A kidney stone, also known as renal calculi or nephrolithiasis, is a hardened mass of mineral and acid salts that separates from the urine and travels through the urinary tract. The urine normally dilutes and dissolves these substances, but when the composition of urine is unbalanced, crystallized stones can form. Kidney stones are a common but painful urinary tract disorder that affects over three million people in the United States each year.
There are several different types of kidney stones made up of different components found in the urine. Some of the most common stones are composed of calcium, struvite, uric acid, or cystine.
Causes of Kidney Stones
While the causes for all kidney stones are not known, possible causes may be:
- Family history
- Chronic diarrhea
- Crohn's disease
- A high level of calcium in the urine
Symptoms of Kidney Stones
Despite their composition, most kidney stones cause terrible pain as they move through the urinary tract and into the ureter. Common symptoms may include:
- Pain in the lower side and back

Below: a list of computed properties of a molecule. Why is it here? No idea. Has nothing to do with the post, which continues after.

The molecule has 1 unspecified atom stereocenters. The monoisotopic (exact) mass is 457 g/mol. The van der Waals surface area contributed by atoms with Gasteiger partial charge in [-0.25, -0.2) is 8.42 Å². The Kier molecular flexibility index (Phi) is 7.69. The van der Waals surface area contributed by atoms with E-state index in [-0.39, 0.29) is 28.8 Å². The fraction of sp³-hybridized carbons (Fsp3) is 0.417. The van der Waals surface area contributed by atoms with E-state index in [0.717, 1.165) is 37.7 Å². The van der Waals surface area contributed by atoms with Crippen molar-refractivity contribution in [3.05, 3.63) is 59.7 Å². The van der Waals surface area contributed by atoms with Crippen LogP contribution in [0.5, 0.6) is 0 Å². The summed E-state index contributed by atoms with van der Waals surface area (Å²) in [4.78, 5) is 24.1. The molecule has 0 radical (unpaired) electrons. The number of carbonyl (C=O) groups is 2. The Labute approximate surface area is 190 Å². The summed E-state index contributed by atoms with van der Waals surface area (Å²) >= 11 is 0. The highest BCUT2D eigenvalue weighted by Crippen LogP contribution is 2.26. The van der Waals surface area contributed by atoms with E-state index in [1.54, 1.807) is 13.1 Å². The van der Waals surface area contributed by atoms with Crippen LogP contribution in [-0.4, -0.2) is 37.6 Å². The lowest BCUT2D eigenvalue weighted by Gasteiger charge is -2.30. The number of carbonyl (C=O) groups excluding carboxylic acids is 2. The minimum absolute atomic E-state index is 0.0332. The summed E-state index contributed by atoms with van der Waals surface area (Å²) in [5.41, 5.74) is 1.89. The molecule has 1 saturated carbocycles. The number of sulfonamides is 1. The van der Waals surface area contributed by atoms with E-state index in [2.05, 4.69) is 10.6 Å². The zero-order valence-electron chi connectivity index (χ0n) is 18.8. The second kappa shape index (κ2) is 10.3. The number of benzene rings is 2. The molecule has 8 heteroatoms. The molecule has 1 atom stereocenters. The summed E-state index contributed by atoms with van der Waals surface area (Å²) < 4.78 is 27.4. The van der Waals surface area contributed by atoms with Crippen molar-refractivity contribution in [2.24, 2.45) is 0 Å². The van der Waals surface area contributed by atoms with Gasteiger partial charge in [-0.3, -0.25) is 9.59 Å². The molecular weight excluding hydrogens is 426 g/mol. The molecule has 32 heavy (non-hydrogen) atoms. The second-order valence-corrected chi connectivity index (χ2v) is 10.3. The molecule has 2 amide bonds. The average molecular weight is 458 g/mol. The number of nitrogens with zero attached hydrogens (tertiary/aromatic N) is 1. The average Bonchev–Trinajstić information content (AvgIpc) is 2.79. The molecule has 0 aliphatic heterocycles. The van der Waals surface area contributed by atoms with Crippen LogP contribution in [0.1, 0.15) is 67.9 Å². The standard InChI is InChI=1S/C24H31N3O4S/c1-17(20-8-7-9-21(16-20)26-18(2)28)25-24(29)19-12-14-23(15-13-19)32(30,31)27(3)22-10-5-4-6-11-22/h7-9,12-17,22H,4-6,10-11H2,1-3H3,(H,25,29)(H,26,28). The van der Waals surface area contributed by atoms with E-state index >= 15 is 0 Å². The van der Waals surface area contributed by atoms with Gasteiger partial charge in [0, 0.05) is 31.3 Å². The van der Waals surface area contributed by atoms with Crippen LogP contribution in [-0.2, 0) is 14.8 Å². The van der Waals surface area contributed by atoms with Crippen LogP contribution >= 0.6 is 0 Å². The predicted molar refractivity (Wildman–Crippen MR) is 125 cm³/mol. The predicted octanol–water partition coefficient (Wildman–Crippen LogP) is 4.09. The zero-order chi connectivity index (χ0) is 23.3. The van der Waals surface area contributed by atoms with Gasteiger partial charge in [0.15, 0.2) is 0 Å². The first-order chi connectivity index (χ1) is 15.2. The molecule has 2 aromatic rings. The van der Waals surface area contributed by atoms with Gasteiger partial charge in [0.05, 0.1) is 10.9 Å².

- Pain radiating to the abdomen and groin
- Bloody or cloudy urine
- Frequent and painful urination
Diagnosis of Kidney Stones
Kidney stones can be identified on X-rays even when they do not cause any symptoms. The following tests may also be used to diagnose this condition:
- Blood tests
- Urine tests
- Intravenous pyelogram, or IVP
- CT scan
Treatment of Kidney Stones
Treatment is not usually necessary for small kidney stones as most stones typically pass on their own after drinking plenty of water. Pain medication may be prescribed to relieve symptoms. Larger stones that cannot pass on their own or that block the urinary tract may require more aggressive methods such as shock wave therapy or ureteroscopy, a procedure used to find the location of the stone and then break it up.
Prevention of Kidney Stones
While all kidney stones cannot be avoided, certain behavioral changes such as drinking plenty of fluids and a change in diet to avoid troublesome foods, may prevent possible occurrences. People who have had previous kidney stones are more likely to have a recurrence, but implementing these changes may help to reduce future risk.
- National Institutes of Health
- Centers for Disease Control and Prevention
- Eunice Kennedy Shriver National Institute of Child Health and Human Development
- U.S. Department of Health & Human Services
- U.S. National Library of Medicine